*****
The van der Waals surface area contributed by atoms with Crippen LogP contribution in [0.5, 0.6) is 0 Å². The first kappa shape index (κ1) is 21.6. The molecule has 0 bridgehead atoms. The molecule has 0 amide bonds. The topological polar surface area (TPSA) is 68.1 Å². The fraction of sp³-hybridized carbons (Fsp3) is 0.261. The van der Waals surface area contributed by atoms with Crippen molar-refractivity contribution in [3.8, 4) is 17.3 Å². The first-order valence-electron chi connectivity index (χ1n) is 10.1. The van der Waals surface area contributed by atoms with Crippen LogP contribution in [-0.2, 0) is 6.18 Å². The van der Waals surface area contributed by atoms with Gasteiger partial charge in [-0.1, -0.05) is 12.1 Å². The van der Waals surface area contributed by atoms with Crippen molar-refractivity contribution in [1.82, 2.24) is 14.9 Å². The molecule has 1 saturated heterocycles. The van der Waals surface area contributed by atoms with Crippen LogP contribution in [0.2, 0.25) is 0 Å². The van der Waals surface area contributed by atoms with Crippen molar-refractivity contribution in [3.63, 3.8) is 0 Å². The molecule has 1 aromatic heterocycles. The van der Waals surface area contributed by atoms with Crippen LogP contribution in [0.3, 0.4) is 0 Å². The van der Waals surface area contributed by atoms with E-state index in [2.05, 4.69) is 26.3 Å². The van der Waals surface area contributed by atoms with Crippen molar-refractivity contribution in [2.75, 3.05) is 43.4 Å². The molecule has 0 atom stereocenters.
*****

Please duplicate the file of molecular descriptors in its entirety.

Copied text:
The van der Waals surface area contributed by atoms with Crippen LogP contribution in [0.5, 0.6) is 0 Å². The first kappa shape index (κ1) is 21.6. The molecule has 0 bridgehead atoms. The molecule has 0 amide bonds. The topological polar surface area (TPSA) is 68.1 Å². The fraction of sp³-hybridized carbons (Fsp3) is 0.261. The van der Waals surface area contributed by atoms with Crippen molar-refractivity contribution in [3.8, 4) is 17.3 Å². The first-order valence-electron chi connectivity index (χ1n) is 10.1. The van der Waals surface area contributed by atoms with Crippen LogP contribution in [-0.2, 0) is 6.18 Å². The van der Waals surface area contributed by atoms with Gasteiger partial charge in [-0.1, -0.05) is 12.1 Å². The van der Waals surface area contributed by atoms with Crippen molar-refractivity contribution in [1.82, 2.24) is 14.9 Å². The molecule has 1 saturated heterocycles. The van der Waals surface area contributed by atoms with Crippen LogP contribution in [0.2, 0.25) is 0 Å². The van der Waals surface area contributed by atoms with Crippen molar-refractivity contribution in [3.63, 3.8) is 0 Å². The molecule has 1 aromatic heterocycles. The van der Waals surface area contributed by atoms with Crippen LogP contribution in [0.3, 0.4) is 0 Å². The van der Waals surface area contributed by atoms with E-state index in [2.05, 4.69) is 26.3 Å². The van der Waals surface area contributed by atoms with Crippen molar-refractivity contribution in [2.75, 3.05) is 43.4 Å². The molecule has 0 atom stereocenters.